College Soccer Overtime Explained

The new rules played a massive part in the 2022 NCAA D1 Women’s Championship game…

When 90 minutes of action isn’t enough to decide a winner in college soccer, the game can move into an overtime period much like the professional game. However, there are a few differences to note, particularly a 2022 rule change that affects how often overtime is played at the college level.

The first change is that regular season matches that are tied at the end of the 90 minutes of regulation will now end in a tie. Previously, college soccer games in a stalemate after full-time would enter two 10-minute periods of sudden-death overtime, known colloquially as “golden goal” rules, and games would only end in a tie if the score remained even after 110 minutes.

This rule change cuts down the total minutes of soccer a team can play over the course of the season and also evens out each team’s schedule, meaning everyone has played the same amount of minutes and no team will have played significantly more than any opponent, thus reducing the fatigue that comes with that.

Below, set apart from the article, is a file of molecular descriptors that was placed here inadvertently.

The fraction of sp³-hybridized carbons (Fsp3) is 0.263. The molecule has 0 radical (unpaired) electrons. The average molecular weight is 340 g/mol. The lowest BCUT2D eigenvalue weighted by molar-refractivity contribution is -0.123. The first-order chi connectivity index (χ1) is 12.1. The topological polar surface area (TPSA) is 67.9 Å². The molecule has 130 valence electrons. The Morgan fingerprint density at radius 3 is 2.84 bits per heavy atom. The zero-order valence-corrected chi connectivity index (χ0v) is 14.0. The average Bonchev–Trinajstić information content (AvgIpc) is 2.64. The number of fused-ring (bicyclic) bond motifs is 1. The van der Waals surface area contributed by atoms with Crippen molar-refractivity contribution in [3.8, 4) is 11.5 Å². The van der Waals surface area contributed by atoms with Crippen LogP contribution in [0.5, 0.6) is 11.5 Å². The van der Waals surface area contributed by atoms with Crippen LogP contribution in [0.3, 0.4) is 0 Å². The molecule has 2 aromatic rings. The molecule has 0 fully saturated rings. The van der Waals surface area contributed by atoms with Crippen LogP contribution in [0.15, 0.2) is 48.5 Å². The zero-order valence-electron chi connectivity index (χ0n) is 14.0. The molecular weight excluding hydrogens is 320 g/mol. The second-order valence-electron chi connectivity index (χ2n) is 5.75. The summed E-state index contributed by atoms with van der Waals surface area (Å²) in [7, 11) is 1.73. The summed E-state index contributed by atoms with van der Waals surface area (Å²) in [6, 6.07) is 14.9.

The second change is that the days of the golden goal are over. As of 2022, if a postseason game (meaning conference or NCAA tournament) is tied after 90 minutes, overtime will not end when one team scores a goal. Even if a team scores seconds after kickoff in the first OT period, the game must continue until both 10-minute periods have been completed.

Should the score remain even after both OTs, a penalty kick shootout will decide the winner. The general idea behind this rule change is to improve the quality of play, giving teams a chance to get back into the game even after conceding in overtime. Often, neither team commits numbers forward for fear of leaving itself vulnerable to a tournament- or season-ending counterattack goal.

Here’s how the 2022 NCAA D1 Women’s Final played out in one of the most exciting games in Women’s College Soccer history.

Do you like the College Soccer time format or would you prefer to see the traditional FIFA rules applied? The countdown clock certainly appeals more to traditional American Sports viewers but it could be time for college soccer to fall into line and manage time the same way as the rest of the world.

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